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HTTP Request Smuggling Bug in Go Affects Kubernetes


A weakness in the Go language that allows some servers to interpret certain malformed HTTP headers as valid has had some trickle-down effects, specifically for Kubernetes users who have an authentication proxy in front of their API server.

The problem is a result of the way that Go handles HTTP headers that have whitespace between the field-name and colon. The whitespace is not allowed in the HTTP/1.1 specification, but in some cases the net/http library in Go will interpret those headers the same way it does valid ones. This can cause serious problems in configurations where there is a reverse proxy sitting in front of a Kubernetes API server.

“This seemingly innocent problem becomes dangerous when a Go server relying on the library is used in combination with a reverse proxy that filters request headers. The proxy may ignore invalid headers, but forward them to the Go server, which would interpret these headers as valid,” Ariel Zelivanky and Aviv Sasson of Palo Alto Networks said in a post analyzing the vulnerability.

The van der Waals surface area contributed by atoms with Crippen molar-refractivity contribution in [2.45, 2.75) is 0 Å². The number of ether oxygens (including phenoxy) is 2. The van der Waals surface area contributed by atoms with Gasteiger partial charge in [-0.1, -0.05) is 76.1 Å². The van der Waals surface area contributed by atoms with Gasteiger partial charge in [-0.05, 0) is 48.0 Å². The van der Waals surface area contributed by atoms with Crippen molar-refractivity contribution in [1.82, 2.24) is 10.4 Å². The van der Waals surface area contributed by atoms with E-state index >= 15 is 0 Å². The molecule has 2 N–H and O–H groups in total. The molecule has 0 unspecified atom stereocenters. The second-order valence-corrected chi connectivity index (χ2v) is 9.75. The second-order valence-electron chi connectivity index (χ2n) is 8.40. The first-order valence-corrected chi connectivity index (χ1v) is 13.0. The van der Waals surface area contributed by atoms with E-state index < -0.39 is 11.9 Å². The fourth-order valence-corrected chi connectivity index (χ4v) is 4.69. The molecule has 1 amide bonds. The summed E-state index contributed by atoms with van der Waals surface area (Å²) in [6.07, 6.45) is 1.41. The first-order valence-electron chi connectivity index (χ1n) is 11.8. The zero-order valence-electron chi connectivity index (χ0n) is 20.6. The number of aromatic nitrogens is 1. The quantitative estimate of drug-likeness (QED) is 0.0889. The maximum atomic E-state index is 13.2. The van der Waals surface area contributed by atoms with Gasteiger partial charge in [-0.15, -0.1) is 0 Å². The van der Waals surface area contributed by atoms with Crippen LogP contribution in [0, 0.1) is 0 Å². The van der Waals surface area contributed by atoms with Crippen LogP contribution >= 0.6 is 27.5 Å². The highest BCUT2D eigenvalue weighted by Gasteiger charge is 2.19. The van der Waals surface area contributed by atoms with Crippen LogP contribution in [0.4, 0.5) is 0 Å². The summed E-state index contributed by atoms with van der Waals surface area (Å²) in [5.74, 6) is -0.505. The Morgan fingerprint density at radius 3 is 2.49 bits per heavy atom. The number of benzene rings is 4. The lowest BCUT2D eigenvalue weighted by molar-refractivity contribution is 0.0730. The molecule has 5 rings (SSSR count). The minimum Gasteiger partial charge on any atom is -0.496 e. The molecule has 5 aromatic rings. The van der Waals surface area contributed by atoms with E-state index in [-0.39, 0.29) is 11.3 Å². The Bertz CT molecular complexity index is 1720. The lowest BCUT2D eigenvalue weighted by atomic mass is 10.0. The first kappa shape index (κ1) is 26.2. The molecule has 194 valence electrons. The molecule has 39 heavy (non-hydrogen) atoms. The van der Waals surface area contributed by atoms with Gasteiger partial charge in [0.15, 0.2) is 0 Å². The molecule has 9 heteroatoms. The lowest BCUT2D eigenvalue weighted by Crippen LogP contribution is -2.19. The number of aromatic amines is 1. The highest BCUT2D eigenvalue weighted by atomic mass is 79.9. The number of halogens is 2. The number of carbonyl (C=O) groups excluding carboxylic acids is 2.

“For example, if a reverse proxy server is used for authentication, attackers could exploit this bug to authenticate as any user by crafting an invalid header that would go through to the server. This scenario is not at all hypothetical. The Kubernetes API server can be configured to work with an Authenticating Proxy and identify users through request headers. Such a proxy may be used to allow users to authenticate to the API server using an existing SSO scheme, or other access control configurations.”

Kubernetes has released new builds that fix the vulnerability and there are new versions of Go that patch the bug, as well.

In the attack scenario described by the researchers, an attacker could use this vulnerability to pass an invalid X-Remote-User header through a reverse proxy to a Kubernetes server.

“If the proxy is designed to filter X-Remote-User headers but doesn’t recognize the header because it’s invalid and forwards it to the Kubernetes API server, the attacker would successfully pass the API request with the roles of the ‘admin’ user,” Zelivanky and Sasson said.

“In this case, the proxy is highly naive. It both accepts anonymous connections and forwards invalid headers. The attacker sends a malicious request with an invalid header with including a whitespace. The API server accepts this header and performs the attacker’s requests with Bob’s roles. Of course, the details of an actual exploit would rely on the implementation of the proxy server.”